Uncommon Soldiers: Women During the Civil War

Take a new look at the Civil War by focusing on the women who fought and died for their country.
By Gail Skroback Hennessey

The question of whether women should be allowed in combat may seem like a modern issue, but it's really not. More than 130 years ago, a surprising number of women served as soldiers in America's bloodiest conflict, the Civil War. Granted, those women hid their gender in order to fight, but they were present on the battlefield nonetheless--from Bull Run to Antietam to Gettysburg, and more.

You don't have to wait for Women's History Month in March to invite your middle schoolers — boys as well as girls — to explore the whys and hows of women's participation in the Civil War. The information and ideas that follow offer a place to start.

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Math: How Many Were There?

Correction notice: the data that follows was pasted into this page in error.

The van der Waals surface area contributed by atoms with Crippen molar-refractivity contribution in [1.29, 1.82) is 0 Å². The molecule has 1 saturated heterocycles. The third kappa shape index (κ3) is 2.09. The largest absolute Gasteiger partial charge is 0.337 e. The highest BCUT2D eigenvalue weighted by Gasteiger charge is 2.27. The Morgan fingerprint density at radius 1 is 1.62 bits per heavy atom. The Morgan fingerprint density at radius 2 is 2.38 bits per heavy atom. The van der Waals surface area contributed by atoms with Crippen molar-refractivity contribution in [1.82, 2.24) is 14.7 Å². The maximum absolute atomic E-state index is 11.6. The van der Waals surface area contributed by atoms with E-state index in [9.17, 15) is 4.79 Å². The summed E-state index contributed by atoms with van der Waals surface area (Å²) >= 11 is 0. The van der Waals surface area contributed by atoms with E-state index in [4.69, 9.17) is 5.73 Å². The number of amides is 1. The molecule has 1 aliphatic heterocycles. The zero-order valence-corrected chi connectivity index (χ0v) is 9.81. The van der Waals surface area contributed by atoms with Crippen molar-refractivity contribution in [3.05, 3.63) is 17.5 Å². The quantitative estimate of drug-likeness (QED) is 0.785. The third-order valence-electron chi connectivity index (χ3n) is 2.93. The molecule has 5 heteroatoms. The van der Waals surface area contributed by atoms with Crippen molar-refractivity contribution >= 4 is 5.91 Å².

It's estimated that at least 400 women from both sides fought in the Civil War. Lauren Cook Burgess, author of An Uncommon Soldier, The Civil War Letters of Sarah Rosetta Wakeman, alias Private Lyons Wakeman [Minerva Center, 1994], has found documentation for 135 women soldiers but believes there were many more.

Most of the confirmed women soldiers come from the Union ranks — a reflection of the greater number of Federal soldiers in the war and better documentation procedures in the Union Army.

Have students compare the estimated number of female soldiers with the total number of soldiers who fought in the Civil War. (Best estimates say 2.1 million soldiers served in the Union Army and 800,000 men served in the Confederate Army.) Discuss whether the place of women on Civil War battlefields is important strategically or symbolically, and why. Then, using populations figures for the North and South (23 million in the Union; 10 million in the Confederacy, of which a third were slaves) to estimate the number of women on each side, discuss the impact allowing women to serve openly in both armies might have had on the duration and outcome of the war.

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Social Studies: Why Join The War?